Joyce Bennett, Connecticut College – From Migration to Empowerment: The Story of Indigenous Maya Women
Keeping your culture when oppressed can be tough.
Joyce Bennett is an anthropologist whose research and teaching focus on sociocultural and sociolinguistic issues in Central and North America, especially as they relate to social justice. She mostly focuses on the Kaqchikel-speaking population of the Western highlands of Guatemala, but she is also interested in other ethnolinguistic groups in the country and, most recently, some of their indigenous counterparts in North America. She is an advocate of community engaged learning and regularly connects her courses to local communities in Southeastern Connecticut. Professor Bennett is an avid supporter of multi-method and cross-disciplinary approaches. She firmly believes that learning and scholarship must be connected to the people and places academics study through mutual collaboration, service, and respect. Professor Bennett’s publishes at the intersections of language revitalization, feminism, social justice, and political economy. She was the Central American Visiting Scholar at the David D. Rockefeller Center for Latin American Studies at Harvard University in the 2019-2020 academic year. Her articles appear in Journal of Linguistic Anthropology, International Journal of Women’s Studies, Maya America, and more. Her most recent book, Good Maya Women, examines how marginalized Indigenous Kaqchikel Maya women revitalize their Indigenous language and customs as a result of their migratory experiences.
From Migration to Empowerment: The Story of Indigenous Maya Women
Indigenous Maya women in Guatemala are thought to be some of the most oppressed in the Western hemisphere. They earn, on average, fractions of what their non-Indigenous counterparts earn; lack access to education and healthcare; and are targeted by Guatemalan state policies to modernize the country through intentionally marginalizing Indigenous languages, while rewarding Indigenous people passing as white. Affect scholars say that marginalized people like Maya women cannot experience true hope or empowerment. But depicting Maya women as victims ignores the complexities of their lives under an oppressive capitalist government. My research analyzes how Indigenous women’s migration contributes to women’s empowerment in their Guatemalan home communities.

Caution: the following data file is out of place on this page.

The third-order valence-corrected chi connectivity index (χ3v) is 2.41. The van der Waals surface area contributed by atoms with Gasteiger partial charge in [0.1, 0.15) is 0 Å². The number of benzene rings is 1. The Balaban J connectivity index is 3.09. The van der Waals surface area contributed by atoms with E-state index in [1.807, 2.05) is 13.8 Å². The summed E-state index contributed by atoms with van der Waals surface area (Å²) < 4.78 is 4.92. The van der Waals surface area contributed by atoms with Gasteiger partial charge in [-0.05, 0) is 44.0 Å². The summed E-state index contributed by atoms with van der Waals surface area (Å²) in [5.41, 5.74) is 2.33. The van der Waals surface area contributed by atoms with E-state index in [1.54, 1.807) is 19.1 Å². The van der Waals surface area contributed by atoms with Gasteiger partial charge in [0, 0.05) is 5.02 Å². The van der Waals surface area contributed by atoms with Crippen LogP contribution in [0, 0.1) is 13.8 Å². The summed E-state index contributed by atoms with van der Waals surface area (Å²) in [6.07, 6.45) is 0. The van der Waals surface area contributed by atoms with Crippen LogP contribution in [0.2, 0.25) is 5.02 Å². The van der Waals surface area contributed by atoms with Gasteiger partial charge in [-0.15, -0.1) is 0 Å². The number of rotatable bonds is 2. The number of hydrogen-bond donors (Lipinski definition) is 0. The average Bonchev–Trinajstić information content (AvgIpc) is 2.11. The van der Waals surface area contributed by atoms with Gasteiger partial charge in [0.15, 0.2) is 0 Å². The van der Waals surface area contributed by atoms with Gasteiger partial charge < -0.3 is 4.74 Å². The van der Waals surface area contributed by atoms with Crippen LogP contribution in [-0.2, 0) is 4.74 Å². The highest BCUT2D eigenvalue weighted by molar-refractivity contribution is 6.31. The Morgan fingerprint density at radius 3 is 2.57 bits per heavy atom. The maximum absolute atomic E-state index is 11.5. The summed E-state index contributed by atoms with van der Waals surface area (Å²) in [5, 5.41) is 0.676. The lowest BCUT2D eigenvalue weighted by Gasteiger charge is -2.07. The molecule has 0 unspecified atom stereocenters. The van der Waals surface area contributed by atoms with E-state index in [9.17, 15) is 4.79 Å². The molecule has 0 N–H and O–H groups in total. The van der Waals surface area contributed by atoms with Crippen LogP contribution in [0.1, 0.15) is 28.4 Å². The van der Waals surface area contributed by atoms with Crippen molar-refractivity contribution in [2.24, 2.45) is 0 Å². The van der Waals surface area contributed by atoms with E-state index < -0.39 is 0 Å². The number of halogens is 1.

Based on more than 20 months of fieldwork, my research shows how economic policies force Indigenous women into migration for wage work. To survive, many leave their education, families, and highland homes to work in cities or other countries. They might work as vendors, selling crafts to tourists, or as housekeepers or waitresses. Their work exposes them to structural violence, including anti-Indigenous slurs, sexual harassment and violence, and robbery.
Furthermore, women are pressured to wear Western clothing and to speak Spanish, endangering Indigenous culture and language by devaluing it–associating it with “backwardness” and poverty. Yet, these Indigenous migrant women do not abandon their Indigenous clothing and language, Kaqchikel Maya. Instead, they find inspiration and pride in revitalizing Kaqchikel traditions in their hometowns post-migration. As women revitalize Kaqchikel Maya language and clothing, they seek to earn the title of “good” women in their home communities. Unpacking women’s daily activisms reveals that women attempt to retain their traditions while collectively seeking to make space for Indigenous people in the modern world. And, in turn, women find these efforts to be personally empowering, even when their communities do not support them.